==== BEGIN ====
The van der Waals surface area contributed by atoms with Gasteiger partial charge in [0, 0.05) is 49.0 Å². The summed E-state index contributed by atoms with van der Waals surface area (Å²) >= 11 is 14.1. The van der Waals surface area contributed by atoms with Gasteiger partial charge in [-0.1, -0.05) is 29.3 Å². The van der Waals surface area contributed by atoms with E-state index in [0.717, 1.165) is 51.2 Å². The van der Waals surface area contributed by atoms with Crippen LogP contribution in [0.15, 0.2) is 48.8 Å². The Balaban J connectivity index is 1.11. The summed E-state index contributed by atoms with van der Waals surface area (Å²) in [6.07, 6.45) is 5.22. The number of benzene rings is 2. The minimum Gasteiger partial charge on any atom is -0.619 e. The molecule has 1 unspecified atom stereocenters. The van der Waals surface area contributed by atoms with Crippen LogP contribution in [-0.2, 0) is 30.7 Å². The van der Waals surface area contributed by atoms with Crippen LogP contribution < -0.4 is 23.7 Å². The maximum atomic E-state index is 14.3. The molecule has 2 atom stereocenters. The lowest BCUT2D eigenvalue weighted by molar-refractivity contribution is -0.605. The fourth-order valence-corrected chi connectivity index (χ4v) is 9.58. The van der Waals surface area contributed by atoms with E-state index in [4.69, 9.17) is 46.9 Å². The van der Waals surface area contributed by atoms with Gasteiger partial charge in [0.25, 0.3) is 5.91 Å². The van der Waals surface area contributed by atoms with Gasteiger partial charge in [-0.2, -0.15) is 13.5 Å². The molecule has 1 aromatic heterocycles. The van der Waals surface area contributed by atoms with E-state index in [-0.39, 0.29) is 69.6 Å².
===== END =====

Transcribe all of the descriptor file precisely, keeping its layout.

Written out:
The van der Waals surface area contributed by atoms with Gasteiger partial charge in [0, 0.05) is 49.0 Å². The summed E-state index contributed by atoms with van der Waals surface area (Å²) >= 11 is 14.1. The van der Waals surface area contributed by atoms with Gasteiger partial charge in [-0.1, -0.05) is 29.3 Å². The van der Waals surface area contributed by atoms with E-state index in [0.717, 1.165) is 51.2 Å². The van der Waals surface area contributed by atoms with Crippen LogP contribution in [0.15, 0.2) is 48.8 Å². The Balaban J connectivity index is 1.11. The summed E-state index contributed by atoms with van der Waals surface area (Å²) in [6.07, 6.45) is 5.22. The number of benzene rings is 2. The minimum Gasteiger partial charge on any atom is -0.619 e. The molecule has 1 unspecified atom stereocenters. The van der Waals surface area contributed by atoms with Crippen LogP contribution in [-0.2, 0) is 30.7 Å². The van der Waals surface area contributed by atoms with Crippen LogP contribution < -0.4 is 23.7 Å². The maximum atomic E-state index is 14.3. The molecule has 2 atom stereocenters. The lowest BCUT2D eigenvalue weighted by molar-refractivity contribution is -0.605. The fourth-order valence-corrected chi connectivity index (χ4v) is 9.58. The van der Waals surface area contributed by atoms with E-state index in [4.69, 9.17) is 46.9 Å². The van der Waals surface area contributed by atoms with Gasteiger partial charge in [0.25, 0.3) is 5.91 Å². The van der Waals surface area contributed by atoms with Gasteiger partial charge in [-0.2, -0.15) is 13.5 Å². The molecule has 1 aromatic heterocycles. The van der Waals surface area contributed by atoms with E-state index in [-0.39, 0.29) is 69.6 Å².